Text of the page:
# Mathematics and Statistics - annotated exemplar Level 3 AS91574

## Apply linear programming methods in solving problems (3.2)

 Read the STANDARD TKI Mathematics and Statistics Assessment Resources Download all these exemplars and commentary (PDF, 650KB)

This annotated exemplar is intended for teacher use only. The student work shown does not always represent a complete sample of what is required. Selected extracts are used, focused on the grade boundaries, in order to assist assessors to make judgements at the national standard.

Last updated June 2019.

There is new student evidence for the Low Merit exemplar for this standard.

Annotations at Low Excellence, Low Merit and High Achieved and Low Achieved have been altered to better illustrate the requirements of the standard.

### Low Excellence

Commentary
Student work extract

Student 1 (PDF, 128KB)

For Excellence, the student needs to apply linear programming methods, using extended abstract thinking, in solving problems.

This involves one or more of: devising a strategy to investigate or solve a problem, identifying relevant concepts in context, developing a chain of logical reasoning, or proof, forming a generalisation and also using correct mathematical statements, or communicating mathematical insight.

This evidence is a student’s response to the TKI task ‘Ted’s tomatoes’.

The student has determined the number of hectares of artichokes and tomatoes to maximise the current income (1), and identified relevant concepts in context by forming an equation for a possible future income (2).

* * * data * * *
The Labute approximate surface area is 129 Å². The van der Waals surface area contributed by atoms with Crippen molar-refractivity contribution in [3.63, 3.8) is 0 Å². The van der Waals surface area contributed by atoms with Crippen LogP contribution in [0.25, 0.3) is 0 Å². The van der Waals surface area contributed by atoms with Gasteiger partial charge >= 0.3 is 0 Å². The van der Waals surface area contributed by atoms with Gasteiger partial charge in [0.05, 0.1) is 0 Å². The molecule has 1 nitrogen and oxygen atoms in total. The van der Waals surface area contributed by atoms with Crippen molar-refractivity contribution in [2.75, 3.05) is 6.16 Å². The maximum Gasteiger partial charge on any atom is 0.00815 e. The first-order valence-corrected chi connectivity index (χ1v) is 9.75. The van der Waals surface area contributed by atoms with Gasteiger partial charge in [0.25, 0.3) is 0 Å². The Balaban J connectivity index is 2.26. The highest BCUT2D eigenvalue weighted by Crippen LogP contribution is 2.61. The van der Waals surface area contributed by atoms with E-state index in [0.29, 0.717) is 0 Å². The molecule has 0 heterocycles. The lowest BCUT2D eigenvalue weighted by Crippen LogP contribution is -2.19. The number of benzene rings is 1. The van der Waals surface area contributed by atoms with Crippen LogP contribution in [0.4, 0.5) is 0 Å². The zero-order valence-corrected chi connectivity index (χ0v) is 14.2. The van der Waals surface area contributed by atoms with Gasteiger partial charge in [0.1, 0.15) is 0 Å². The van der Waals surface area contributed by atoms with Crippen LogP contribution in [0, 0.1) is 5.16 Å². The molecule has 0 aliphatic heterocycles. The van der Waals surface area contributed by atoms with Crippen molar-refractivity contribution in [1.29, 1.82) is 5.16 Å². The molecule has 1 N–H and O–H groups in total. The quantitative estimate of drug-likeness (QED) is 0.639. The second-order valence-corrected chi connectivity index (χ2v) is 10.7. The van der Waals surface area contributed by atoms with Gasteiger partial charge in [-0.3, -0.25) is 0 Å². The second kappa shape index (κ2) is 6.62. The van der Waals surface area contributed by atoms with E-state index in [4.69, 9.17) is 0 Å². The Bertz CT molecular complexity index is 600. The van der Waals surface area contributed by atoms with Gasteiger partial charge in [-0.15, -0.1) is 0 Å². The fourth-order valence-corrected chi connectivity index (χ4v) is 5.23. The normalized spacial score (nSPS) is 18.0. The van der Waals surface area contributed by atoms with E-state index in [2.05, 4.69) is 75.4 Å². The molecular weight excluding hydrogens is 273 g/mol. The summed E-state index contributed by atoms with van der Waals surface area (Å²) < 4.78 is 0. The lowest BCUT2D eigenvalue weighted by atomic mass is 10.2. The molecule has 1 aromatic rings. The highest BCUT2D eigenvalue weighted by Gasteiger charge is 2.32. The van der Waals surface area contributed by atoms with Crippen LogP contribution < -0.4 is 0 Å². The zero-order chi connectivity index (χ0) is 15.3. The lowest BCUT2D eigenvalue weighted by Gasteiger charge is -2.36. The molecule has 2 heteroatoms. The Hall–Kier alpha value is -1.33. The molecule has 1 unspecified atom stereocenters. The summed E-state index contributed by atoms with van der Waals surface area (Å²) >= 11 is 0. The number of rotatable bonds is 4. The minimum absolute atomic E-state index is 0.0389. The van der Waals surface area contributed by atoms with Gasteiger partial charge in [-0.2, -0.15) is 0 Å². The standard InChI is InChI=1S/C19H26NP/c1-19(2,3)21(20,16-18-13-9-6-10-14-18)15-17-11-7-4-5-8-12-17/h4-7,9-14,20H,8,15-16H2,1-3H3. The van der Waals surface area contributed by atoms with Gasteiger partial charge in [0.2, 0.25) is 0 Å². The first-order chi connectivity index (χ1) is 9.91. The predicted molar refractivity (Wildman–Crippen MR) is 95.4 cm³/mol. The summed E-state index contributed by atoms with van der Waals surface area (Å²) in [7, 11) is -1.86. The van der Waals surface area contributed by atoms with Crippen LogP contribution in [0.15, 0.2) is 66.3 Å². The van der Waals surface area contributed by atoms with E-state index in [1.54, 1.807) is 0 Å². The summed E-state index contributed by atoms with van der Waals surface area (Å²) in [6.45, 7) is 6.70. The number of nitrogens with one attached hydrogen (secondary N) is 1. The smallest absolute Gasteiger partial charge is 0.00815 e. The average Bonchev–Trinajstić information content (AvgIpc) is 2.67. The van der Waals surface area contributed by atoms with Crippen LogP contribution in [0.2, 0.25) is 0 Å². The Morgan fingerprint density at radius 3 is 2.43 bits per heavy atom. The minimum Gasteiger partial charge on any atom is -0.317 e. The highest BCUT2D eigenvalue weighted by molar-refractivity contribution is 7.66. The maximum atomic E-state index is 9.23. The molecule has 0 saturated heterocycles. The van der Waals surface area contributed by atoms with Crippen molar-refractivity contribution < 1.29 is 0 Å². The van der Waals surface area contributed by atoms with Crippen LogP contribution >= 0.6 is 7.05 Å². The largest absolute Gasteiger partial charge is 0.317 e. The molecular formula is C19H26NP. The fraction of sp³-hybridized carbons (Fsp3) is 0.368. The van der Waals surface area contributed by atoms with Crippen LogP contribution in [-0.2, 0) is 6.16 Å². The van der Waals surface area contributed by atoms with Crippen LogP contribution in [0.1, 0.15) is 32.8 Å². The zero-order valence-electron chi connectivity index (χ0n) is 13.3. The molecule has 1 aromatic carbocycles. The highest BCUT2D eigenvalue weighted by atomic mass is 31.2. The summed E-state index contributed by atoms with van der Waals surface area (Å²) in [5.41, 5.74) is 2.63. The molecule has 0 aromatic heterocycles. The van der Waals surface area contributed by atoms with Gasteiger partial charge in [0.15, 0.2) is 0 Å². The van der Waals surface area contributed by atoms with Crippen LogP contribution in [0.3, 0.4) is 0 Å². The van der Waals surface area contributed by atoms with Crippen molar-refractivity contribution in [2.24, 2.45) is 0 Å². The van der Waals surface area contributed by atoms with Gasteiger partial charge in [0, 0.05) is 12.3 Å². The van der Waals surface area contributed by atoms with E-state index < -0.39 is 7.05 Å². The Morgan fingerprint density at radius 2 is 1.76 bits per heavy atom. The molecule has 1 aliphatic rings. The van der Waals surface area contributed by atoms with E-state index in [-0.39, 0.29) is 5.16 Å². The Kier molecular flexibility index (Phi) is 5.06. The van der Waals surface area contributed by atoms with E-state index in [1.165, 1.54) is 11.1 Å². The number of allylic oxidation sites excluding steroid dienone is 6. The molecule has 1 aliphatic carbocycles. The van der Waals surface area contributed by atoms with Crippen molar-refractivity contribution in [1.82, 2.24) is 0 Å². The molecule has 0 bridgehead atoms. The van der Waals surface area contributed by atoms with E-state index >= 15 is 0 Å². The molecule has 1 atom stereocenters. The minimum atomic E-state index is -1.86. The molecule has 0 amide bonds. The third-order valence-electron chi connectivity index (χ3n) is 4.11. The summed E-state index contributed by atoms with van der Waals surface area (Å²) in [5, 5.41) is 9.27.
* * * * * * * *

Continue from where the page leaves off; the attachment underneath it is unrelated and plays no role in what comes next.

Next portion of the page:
The student has identified the multiple solutions, but made a transfer error when communicating the maximum income (3). They have given an explanation for the multiple solutions (4) and used correct mathematical statements in the response.

For a more secure Excellence, the student could generalise the response to the future situation further, for example by investigating a general model for the future income I = 2kx+ky.

### High Merit

Commentary
Student work extract

Student 2 (PDF, 143KB)

For Merit, the student needs to apply linear programming methods, using relational thinking, in solving problems.

This involves one or more of: selecting and carrying out a logical sequence of steps, connecting different concepts or representations, demonstrating understanding of concepts, forming and using a model and also relating findings to a context, or communicating thinking using appropriate mathematical statements.

This evidence is a student’s response to the TKI task ‘Ted’s tomatoes’.

The student has connected different concepts or representations by identifying the feasible region for the inequalities (1) and identifying the number of hectares required for each vegetable to maximise the income (2).

A possible income function for future years has been provided (3). The student has identified two solutions for the new income and has selected one as the optimal value for future years (4). They have also related the findings to the context.

To reach Excellence, the student could recognise that there are multiple solutions for the situation in future years which are along the line AB, and relate this to the context.